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AKG Perception 100/200 Microphones

It seems like at least half of the microphones on the market today are from companies that didn't even exist 15 years ago, much less in the "golden age" of microphones back in the 1950's. On the other hand, studio grade condenser microphones are now available for less than the cost of a nice dinner for two. The AKG Perception 100 and 200 answer the question about what would happen if an "old world" manufacturer developed a "new world" priced microphone.

(click thumbnail)Fast FactsApplications: Studio, sound reinforcement

Key Features: Condenser; cardioid pattern; 1-inch diaphragm, low frequency cut filter, 10 dB pad (Perception 200)

Price: Perception 100 – $199; Perception 200 – $319

Contact: AKG at 615-620-3800, It seems like at least half of the microphones on the market today are from companies that didn’t even exist 15 years ago, much less in the “golden age” of microphones back in the 1950’s. On the other hand, studio grade condenser microphones are now available for less than the cost of a nice dinner for two. The AKG Perception 100 and 200 answer the question about what would happen if an “old world” manufacturer developed a “new world” priced microphone.

Like more and more products (and not just in the audio field) the Perception microphones are made in China rather than in Austria with AKG’s other products, but let’s put that information off to the side for a moment.


Both the Perception 100 and 200 are transformer-coupled condenser cardioid microphones, with externally polarized one-inch diaphragms. They differ from each other in that the 200 adds a low-cut filter (12 dB per octave at 300 Hz) and 10 dB pad switches, a metal spider-style shockmount and a rather nice hard shell box.

Both microphones seem exceedingly well made, feel solid in the hand, and the fit and finish would not be out of place on a microphone costing 5 – 10 times the price. Without a doubt they are the nicest budget microphones I’ve seen in terms of quality of design, styling and execution.

The manufacturer’s stated specifications for the Perception 100/200 include a frequency response from 20 Hz to 20 kHz (with the deviation appearing to be +3 dB/-6 dB according the frequency response chart) and a sensitivity of 18mV/Pa. Signal-to-noise ratio is 78 dB, maximum SPL is rated at 135 dB for the Perception 100 and 145 dB for the Perception 200 with the pad engaged at less than 0.5% THD. The Perceptions’ impedance is specified at nominal 200 ohms, and the self-noise is a respectable 16 dBA, which is lower than other microphones in its price class. The Perception microphones carry a two-year warranty.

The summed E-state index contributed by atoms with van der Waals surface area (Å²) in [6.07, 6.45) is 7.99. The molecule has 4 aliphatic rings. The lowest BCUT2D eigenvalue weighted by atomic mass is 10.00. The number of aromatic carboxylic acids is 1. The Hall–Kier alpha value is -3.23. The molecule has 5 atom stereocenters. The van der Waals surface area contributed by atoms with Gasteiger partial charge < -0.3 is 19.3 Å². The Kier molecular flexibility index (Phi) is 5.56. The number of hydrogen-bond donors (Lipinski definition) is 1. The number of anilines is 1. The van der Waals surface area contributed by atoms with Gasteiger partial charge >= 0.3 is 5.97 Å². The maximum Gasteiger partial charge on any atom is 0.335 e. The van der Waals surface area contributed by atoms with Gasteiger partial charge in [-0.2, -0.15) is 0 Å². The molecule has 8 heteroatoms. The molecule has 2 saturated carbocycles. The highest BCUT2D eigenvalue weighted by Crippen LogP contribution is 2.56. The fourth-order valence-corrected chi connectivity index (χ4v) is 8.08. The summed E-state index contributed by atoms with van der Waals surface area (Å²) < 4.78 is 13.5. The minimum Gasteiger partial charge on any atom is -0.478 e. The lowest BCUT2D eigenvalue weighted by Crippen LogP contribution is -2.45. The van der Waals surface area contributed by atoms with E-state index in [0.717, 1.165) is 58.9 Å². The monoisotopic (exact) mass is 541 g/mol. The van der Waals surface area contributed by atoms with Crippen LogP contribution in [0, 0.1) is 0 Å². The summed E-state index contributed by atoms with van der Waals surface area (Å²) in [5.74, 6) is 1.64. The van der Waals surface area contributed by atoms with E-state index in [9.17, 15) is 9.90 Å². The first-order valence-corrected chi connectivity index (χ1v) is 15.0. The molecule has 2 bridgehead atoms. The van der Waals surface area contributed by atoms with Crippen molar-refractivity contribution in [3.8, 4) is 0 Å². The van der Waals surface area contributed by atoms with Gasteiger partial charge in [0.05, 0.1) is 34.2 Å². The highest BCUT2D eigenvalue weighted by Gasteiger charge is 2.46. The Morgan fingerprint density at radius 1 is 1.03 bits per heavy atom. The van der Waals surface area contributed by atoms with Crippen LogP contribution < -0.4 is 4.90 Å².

In Use

For this review, I received a single microphone of each model. Although they differ a little bit in terms of their feature set, they do use the same diaphragm and basic electronics, so I compared them to each other, and used them as a stereo pair. Both microphones exhibited similar tonal characteristics and were matched closely enough in order to use them as a stereo pair in non-critical applications.

The overall sound of these microphones is probably best described as modern in terms of having the expected rising high frequency range typical of newer condenser microphones. Unlike some other low-buck condensers they manage to avoid shrillness while still sounding extended in the highs.

The Perception microphones had a compact and reasonably focused sound, with male vocalists easily cutting through dense mixes. Compared to higher-dollar microphones, a hazy and electronic veil could be noted on the Perceptions. At their price point, however, I have yet to hear any microphones that sounded better.

On a FBB Custom fretless bass played through a Marshall bass cabinet the Perception mics portrayed the extended and taut sound of this combination. Beware that the cardioid pattern is fairly tight, and as such bass response will fall off sharply if the microphone is significantly off axis. Incidentally, many of the Chinese microphones seem to improve in low frequency extension the more they are used. PAR editor John Gatski recommends positioning microphones in front of a subwoofer playing 80 Hz test tone at a healthy level as a good method to “loosen up” recalcitrant diaphragms.

The Perception 200 was a great choice miking up a Tom Anderson Strat-style guitar played thorough a Marshall JCM 800 2210 half stack, yielding an edgy tone which was much ballsier than the typical Shure 57 sound. Make sure to turn the gain way down if you plan to change the settings of the low cut or pad switches, as they insert a painfully loud pop when moved whilst powered up.

The Perception microphones will suffice as room microphones but they don’t have the resolution of low-level detail and spatial positioning that is the hallmark of a really great microphone. Then again, you can purchase a Perception 100 for less than $100! As with the low frequency extension, the resolution of low-level detail also may improve as the diaphragm becomes more compliant through usage.

Using the pair of Perception microphones on a Rainsong acoustic (the 100 pointed towards the bridge, and the 200 pointed towards the neck joint with the low cut engaged) I was more than pleased with the frequency balance and transient speed when monitored through an Audio Developments 146 console. A small cut in the midrange was all that was needed for a keeper track.


You’re not going to be selling your vintage C12s in order to buy a bunch of Perception 100/200 microphones, but considering the asking price, I don’t think there is any question that the AKG Perception microphones are a terrific value. Live sound companies in search of ruggedly built, good-sounding and inexpensive large-diaphragm condensers need search no longer. Highly recommended!

Review Setup

Audio Developments AD146 console, FBB Fretless Bass, Tom Anderson guitar, Steinberg Nuendo 3.2.